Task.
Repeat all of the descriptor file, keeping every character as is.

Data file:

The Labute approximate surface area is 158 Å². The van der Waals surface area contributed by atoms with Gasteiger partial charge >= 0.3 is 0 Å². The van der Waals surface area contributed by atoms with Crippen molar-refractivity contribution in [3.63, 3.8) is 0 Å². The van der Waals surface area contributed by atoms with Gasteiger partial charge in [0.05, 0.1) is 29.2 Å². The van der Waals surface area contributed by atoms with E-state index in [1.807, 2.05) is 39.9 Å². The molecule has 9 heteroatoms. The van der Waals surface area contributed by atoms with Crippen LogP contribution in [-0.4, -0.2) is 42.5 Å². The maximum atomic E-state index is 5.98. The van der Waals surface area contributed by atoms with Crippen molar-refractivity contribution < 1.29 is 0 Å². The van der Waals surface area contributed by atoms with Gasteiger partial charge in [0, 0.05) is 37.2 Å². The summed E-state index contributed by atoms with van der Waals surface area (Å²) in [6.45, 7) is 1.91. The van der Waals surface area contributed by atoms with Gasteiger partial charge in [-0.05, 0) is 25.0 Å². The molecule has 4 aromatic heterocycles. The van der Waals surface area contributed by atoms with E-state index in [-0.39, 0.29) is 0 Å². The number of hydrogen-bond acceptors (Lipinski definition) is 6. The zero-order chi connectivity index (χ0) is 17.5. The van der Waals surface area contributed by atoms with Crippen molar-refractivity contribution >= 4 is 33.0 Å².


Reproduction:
The Labute approximate surface area is 158 Å². The van der Waals surface area contributed by atoms with Gasteiger partial charge >= 0.3 is 0 Å². The van der Waals surface area contributed by atoms with Crippen molar-refractivity contribution in [3.63, 3.8) is 0 Å². The van der Waals surface area contributed by atoms with Gasteiger partial charge in [0.05, 0.1) is 29.2 Å². The van der Waals surface area contributed by atoms with E-state index in [1.807, 2.05) is 39.9 Å². The molecule has 9 heteroatoms. The van der Waals surface area contributed by atoms with Crippen LogP contribution in [-0.4, -0.2) is 42.5 Å². The maximum atomic E-state index is 5.98. The van der Waals surface area contributed by atoms with Crippen molar-refractivity contribution < 1.29 is 0 Å². The van der Waals surface area contributed by atoms with Gasteiger partial charge in [0, 0.05) is 37.2 Å². The summed E-state index contributed by atoms with van der Waals surface area (Å²) in [6.45, 7) is 1.91. The van der Waals surface area contributed by atoms with Gasteiger partial charge in [-0.05, 0) is 25.0 Å². The molecule has 4 aromatic heterocycles. The van der Waals surface area contributed by atoms with E-state index in [-0.39, 0.29) is 0 Å². The number of hydrogen-bond acceptors (Lipinski definition) is 6. The zero-order chi connectivity index (χ0) is 17.5. The van der Waals surface area contributed by atoms with Crippen molar-refractivity contribution >= 4 is 33.0 Å².